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10 Mar 2021
  • Victorian Comprehensive Cancer Centre
12.30-1.30pm

VCCC Grand Round Breast Cancer with Dr Mark Robson

Integrating germline genetics into cancer care

Hear from an international expert from Memorial Sloan Kettering, New York, who will explore the revolutionary application of germline testing to determine hereditary cancer.

Dr Mark Robson specialises in the identification and management of people who have inherited an increased risk for cancer. Around five to ten per cent of all cancers are directly linked to inherited gene defects. Dr Robson concentrates on helping men and women with cancer incorporate genetic information into their treatment plan.

Germline genetic testing was first used to identify people at risk of an inherited cancer, enabling clinicians to monitor and apply risk reduction approaches to patients.

This presentation will explore the eligibility for patient testing and will highlight which genes should be studied in order to understand the best treatment options. There will be an opportunity for questions.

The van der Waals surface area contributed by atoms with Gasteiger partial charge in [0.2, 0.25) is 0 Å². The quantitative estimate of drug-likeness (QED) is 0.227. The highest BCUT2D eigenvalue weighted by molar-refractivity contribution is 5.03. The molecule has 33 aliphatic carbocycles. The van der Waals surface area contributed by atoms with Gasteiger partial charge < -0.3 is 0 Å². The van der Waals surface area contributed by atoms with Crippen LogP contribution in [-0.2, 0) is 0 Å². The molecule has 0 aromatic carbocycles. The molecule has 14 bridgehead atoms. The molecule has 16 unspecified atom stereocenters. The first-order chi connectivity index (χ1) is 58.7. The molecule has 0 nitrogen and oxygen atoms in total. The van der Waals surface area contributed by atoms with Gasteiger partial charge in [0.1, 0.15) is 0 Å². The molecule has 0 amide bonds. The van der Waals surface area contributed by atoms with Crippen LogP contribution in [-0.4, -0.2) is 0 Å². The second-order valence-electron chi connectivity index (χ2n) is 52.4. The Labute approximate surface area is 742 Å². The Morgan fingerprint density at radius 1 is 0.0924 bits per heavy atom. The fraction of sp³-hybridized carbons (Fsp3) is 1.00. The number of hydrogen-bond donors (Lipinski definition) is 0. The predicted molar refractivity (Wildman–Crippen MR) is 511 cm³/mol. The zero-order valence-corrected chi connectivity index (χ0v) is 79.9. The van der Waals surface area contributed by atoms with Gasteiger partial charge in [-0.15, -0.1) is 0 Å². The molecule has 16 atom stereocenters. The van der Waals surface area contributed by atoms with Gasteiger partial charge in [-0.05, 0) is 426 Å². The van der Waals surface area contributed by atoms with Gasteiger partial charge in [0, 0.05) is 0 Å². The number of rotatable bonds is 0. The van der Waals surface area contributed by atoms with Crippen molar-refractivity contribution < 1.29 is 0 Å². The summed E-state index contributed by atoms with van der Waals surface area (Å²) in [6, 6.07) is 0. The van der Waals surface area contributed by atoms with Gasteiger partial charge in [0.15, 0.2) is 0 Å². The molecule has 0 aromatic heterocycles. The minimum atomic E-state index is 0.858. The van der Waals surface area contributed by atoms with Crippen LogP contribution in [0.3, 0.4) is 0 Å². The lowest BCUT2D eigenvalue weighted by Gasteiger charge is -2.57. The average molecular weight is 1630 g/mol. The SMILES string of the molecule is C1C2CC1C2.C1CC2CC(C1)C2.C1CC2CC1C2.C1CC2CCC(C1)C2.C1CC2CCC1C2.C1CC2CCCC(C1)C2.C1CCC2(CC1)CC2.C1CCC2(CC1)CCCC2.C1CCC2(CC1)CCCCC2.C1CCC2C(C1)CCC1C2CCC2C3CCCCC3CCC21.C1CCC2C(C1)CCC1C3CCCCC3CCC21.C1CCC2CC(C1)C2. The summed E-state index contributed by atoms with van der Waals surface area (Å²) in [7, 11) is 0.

Dr Mark Robson

Mark Robson is an Associate Attending Physician of the Clinical Genetics and Breast Cancer Medicine Services in the Department of Medicine at Memorial Sloan-Kettering Cancer Center.

Dr Robson's clinical research has concentrated on the optimal application of germline information to the management of cancer patients, particularly those with breast cancer. He has been a lead investigator for a number of trials of PARP inhibitors in patients with BRCA mutation–associated breast cancer. In addition to developing PARP inhibition as a therapeutic strategy, he is currently developing new models for the acquisition of germline information, including "mainstreaming" through test ordering by primary oncology providers and broad genomic screening in the context of somatic mutational profiling. He is currently investigating the use of polygenic risk scores in facilitating decision-making among women with or without an inherited predisposition.

Wednesday 10 March 2021
12:30-1:30pm